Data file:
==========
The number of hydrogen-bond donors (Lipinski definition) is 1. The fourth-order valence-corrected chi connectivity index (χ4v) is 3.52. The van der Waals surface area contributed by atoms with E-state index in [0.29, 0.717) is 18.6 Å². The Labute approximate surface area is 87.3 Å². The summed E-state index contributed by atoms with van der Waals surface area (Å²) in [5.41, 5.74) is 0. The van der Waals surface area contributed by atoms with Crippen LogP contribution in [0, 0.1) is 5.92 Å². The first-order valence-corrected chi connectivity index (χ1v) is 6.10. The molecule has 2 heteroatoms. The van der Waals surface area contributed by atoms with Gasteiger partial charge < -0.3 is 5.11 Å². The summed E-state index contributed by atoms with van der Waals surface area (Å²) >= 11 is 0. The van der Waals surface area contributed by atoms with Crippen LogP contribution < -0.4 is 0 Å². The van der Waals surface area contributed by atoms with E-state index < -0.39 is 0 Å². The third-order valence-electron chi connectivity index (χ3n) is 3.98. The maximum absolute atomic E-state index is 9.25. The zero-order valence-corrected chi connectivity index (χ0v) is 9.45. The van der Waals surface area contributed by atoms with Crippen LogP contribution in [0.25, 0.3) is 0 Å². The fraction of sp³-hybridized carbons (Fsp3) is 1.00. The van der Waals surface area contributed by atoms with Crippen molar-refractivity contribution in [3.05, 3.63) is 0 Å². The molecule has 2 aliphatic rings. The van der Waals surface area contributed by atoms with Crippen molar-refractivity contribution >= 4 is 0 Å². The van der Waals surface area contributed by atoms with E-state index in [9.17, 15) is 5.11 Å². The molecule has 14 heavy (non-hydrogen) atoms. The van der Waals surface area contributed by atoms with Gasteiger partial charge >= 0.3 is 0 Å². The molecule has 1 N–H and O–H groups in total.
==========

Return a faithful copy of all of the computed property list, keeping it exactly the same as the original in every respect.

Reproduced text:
The number of hydrogen-bond donors (Lipinski definition) is 1. The fourth-order valence-corrected chi connectivity index (χ4v) is 3.52. The van der Waals surface area contributed by atoms with E-state index in [0.29, 0.717) is 18.6 Å². The Labute approximate surface area is 87.3 Å². The summed E-state index contributed by atoms with van der Waals surface area (Å²) in [5.41, 5.74) is 0. The van der Waals surface area contributed by atoms with Crippen LogP contribution in [0, 0.1) is 5.92 Å². The first-order valence-corrected chi connectivity index (χ1v) is 6.10. The molecule has 2 heteroatoms. The van der Waals surface area contributed by atoms with Gasteiger partial charge < -0.3 is 5.11 Å². The summed E-state index contributed by atoms with van der Waals surface area (Å²) >= 11 is 0. The van der Waals surface area contributed by atoms with Crippen LogP contribution < -0.4 is 0 Å². The van der Waals surface area contributed by atoms with E-state index < -0.39 is 0 Å². The third-order valence-electron chi connectivity index (χ3n) is 3.98. The maximum absolute atomic E-state index is 9.25. The zero-order valence-corrected chi connectivity index (χ0v) is 9.45. The van der Waals surface area contributed by atoms with Crippen LogP contribution in [0.25, 0.3) is 0 Å². The fraction of sp³-hybridized carbons (Fsp3) is 1.00. The van der Waals surface area contributed by atoms with Crippen molar-refractivity contribution in [3.05, 3.63) is 0 Å². The molecule has 2 aliphatic rings. The van der Waals surface area contributed by atoms with Crippen molar-refractivity contribution >= 4 is 0 Å². The van der Waals surface area contributed by atoms with E-state index in [9.17, 15) is 5.11 Å². The molecule has 14 heavy (non-hydrogen) atoms. The van der Waals surface area contributed by atoms with Gasteiger partial charge >= 0.3 is 0 Å². The molecule has 1 N–H and O–H groups in total.